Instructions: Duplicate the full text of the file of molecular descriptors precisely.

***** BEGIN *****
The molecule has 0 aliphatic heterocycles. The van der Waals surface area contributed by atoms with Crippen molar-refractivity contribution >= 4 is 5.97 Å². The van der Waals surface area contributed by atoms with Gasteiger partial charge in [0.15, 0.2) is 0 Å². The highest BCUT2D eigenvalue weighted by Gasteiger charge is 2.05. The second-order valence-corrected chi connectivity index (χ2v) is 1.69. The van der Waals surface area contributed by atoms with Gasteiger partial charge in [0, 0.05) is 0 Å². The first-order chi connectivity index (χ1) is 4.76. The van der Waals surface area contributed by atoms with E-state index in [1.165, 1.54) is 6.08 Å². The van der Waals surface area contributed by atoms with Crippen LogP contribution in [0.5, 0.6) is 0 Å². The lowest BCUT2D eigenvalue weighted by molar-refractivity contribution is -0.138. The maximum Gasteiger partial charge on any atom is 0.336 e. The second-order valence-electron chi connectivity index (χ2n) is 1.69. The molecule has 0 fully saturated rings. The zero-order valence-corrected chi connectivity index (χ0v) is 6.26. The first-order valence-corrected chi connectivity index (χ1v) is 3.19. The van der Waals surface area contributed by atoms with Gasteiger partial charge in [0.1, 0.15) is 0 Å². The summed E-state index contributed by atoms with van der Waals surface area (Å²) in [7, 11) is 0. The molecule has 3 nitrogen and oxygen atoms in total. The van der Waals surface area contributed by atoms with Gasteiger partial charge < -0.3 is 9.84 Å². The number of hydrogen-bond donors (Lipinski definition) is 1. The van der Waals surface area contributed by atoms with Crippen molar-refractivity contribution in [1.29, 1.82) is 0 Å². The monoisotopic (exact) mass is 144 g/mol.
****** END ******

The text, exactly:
The molecule has 0 aliphatic heterocycles. The van der Waals surface area contributed by atoms with Crippen molar-refractivity contribution >= 4 is 5.97 Å². The van der Waals surface area contributed by atoms with Gasteiger partial charge in [0.15, 0.2) is 0 Å². The highest BCUT2D eigenvalue weighted by Gasteiger charge is 2.05. The second-order valence-corrected chi connectivity index (χ2v) is 1.69. The van der Waals surface area contributed by atoms with Gasteiger partial charge in [0, 0.05) is 0 Å². The first-order chi connectivity index (χ1) is 4.76. The van der Waals surface area contributed by atoms with E-state index in [1.165, 1.54) is 6.08 Å². The van der Waals surface area contributed by atoms with Crippen LogP contribution in [0.5, 0.6) is 0 Å². The lowest BCUT2D eigenvalue weighted by molar-refractivity contribution is -0.138. The maximum Gasteiger partial charge on any atom is 0.336 e. The second-order valence-electron chi connectivity index (χ2n) is 1.69. The molecule has 0 fully saturated rings. The zero-order valence-corrected chi connectivity index (χ0v) is 6.26. The first-order valence-corrected chi connectivity index (χ1v) is 3.19. The van der Waals surface area contributed by atoms with Gasteiger partial charge in [0.1, 0.15) is 0 Å². The summed E-state index contributed by atoms with van der Waals surface area (Å²) in [7, 11) is 0. The molecule has 3 nitrogen and oxygen atoms in total. The van der Waals surface area contributed by atoms with Gasteiger partial charge < -0.3 is 9.84 Å². The number of hydrogen-bond donors (Lipinski definition) is 1. The van der Waals surface area contributed by atoms with Crippen molar-refractivity contribution in [1.29, 1.82) is 0 Å². The monoisotopic (exact) mass is 144 g/mol.